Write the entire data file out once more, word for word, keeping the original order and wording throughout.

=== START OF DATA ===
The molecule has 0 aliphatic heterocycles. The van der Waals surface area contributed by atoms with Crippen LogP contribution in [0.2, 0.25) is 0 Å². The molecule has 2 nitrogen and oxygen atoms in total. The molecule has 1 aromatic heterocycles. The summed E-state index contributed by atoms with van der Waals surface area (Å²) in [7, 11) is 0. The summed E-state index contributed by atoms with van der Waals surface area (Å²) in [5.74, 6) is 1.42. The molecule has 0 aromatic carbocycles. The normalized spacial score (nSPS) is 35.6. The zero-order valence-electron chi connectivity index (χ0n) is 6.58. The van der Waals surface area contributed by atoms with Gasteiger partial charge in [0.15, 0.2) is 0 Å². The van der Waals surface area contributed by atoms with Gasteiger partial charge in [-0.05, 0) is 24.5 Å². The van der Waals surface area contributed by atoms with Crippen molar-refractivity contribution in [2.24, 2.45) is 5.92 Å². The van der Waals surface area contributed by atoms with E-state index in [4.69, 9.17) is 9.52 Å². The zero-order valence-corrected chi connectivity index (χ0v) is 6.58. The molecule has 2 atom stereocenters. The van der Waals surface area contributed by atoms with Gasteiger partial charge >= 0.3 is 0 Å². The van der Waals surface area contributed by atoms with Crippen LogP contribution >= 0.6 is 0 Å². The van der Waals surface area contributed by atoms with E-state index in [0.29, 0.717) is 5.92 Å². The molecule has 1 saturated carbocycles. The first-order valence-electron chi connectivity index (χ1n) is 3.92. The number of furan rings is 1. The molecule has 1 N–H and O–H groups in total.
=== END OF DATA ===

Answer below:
The molecule has 0 aliphatic heterocycles. The van der Waals surface area contributed by atoms with Crippen LogP contribution in [0.2, 0.25) is 0 Å². The molecule has 2 nitrogen and oxygen atoms in total. The molecule has 1 aromatic heterocycles. The summed E-state index contributed by atoms with van der Waals surface area (Å²) in [7, 11) is 0. The summed E-state index contributed by atoms with van der Waals surface area (Å²) in [5.74, 6) is 1.42. The molecule has 0 aromatic carbocycles. The normalized spacial score (nSPS) is 35.6. The zero-order valence-electron chi connectivity index (χ0n) is 6.58. The van der Waals surface area contributed by atoms with Gasteiger partial charge in [0.15, 0.2) is 0 Å². The van der Waals surface area contributed by atoms with Gasteiger partial charge in [-0.05, 0) is 24.5 Å². The van der Waals surface area contributed by atoms with Crippen molar-refractivity contribution in [2.24, 2.45) is 5.92 Å². The van der Waals surface area contributed by atoms with E-state index in [4.69, 9.17) is 9.52 Å². The zero-order valence-corrected chi connectivity index (χ0v) is 6.58. The molecule has 2 atom stereocenters. The van der Waals surface area contributed by atoms with Gasteiger partial charge >= 0.3 is 0 Å². The van der Waals surface area contributed by atoms with Crippen LogP contribution >= 0.6 is 0 Å². The van der Waals surface area contributed by atoms with E-state index in [0.29, 0.717) is 5.92 Å². The molecule has 1 saturated carbocycles. The first-order valence-electron chi connectivity index (χ1n) is 3.92. The number of furan rings is 1. The molecule has 1 N–H and O–H groups in total.